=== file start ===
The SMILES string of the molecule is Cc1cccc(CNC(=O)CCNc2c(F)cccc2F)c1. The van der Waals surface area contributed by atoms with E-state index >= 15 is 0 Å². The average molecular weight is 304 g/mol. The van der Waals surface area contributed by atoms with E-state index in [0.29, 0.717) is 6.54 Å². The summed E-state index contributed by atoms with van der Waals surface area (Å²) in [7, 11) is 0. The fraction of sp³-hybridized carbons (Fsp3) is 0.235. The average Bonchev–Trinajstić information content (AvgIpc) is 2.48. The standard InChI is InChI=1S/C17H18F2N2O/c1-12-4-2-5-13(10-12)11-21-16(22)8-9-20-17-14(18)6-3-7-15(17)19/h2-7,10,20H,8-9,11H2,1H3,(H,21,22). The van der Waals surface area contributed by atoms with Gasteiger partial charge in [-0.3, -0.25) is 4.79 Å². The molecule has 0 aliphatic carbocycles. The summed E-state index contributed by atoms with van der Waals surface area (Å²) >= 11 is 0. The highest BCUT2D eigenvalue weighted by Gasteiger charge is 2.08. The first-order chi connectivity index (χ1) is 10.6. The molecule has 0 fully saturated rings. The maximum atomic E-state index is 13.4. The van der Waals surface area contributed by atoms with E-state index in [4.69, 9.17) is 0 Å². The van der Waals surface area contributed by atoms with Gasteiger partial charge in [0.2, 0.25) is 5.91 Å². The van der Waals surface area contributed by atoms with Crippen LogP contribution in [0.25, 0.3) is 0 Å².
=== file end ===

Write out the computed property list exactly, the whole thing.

The SMILES string of the molecule is Cc1cccc(CNC(=O)CCNc2c(F)cccc2F)c1. The van der Waals surface area contributed by atoms with E-state index >= 15 is 0 Å². The average molecular weight is 304 g/mol. The van der Waals surface area contributed by atoms with E-state index in [0.29, 0.717) is 6.54 Å². The summed E-state index contributed by atoms with van der Waals surface area (Å²) in [7, 11) is 0. The fraction of sp³-hybridized carbons (Fsp3) is 0.235. The average Bonchev–Trinajstić information content (AvgIpc) is 2.48. The standard InChI is InChI=1S/C17H18F2N2O/c1-12-4-2-5-13(10-12)11-21-16(22)8-9-20-17-14(18)6-3-7-15(17)19/h2-7,10,20H,8-9,11H2,1H3,(H,21,22). The van der Waals surface area contributed by atoms with Gasteiger partial charge in [-0.3, -0.25) is 4.79 Å². The molecule has 0 aliphatic carbocycles. The summed E-state index contributed by atoms with van der Waals surface area (Å²) >= 11 is 0. The highest BCUT2D eigenvalue weighted by Gasteiger charge is 2.08. The first-order chi connectivity index (χ1) is 10.6. The molecule has 0 fully saturated rings. The maximum atomic E-state index is 13.4. The van der Waals surface area contributed by atoms with E-state index in [4.69, 9.17) is 0 Å². The van der Waals surface area contributed by atoms with Gasteiger partial charge in [0.2, 0.25) is 5.91 Å². The van der Waals surface area contributed by atoms with Crippen LogP contribution in [0.25, 0.3) is 0 Å².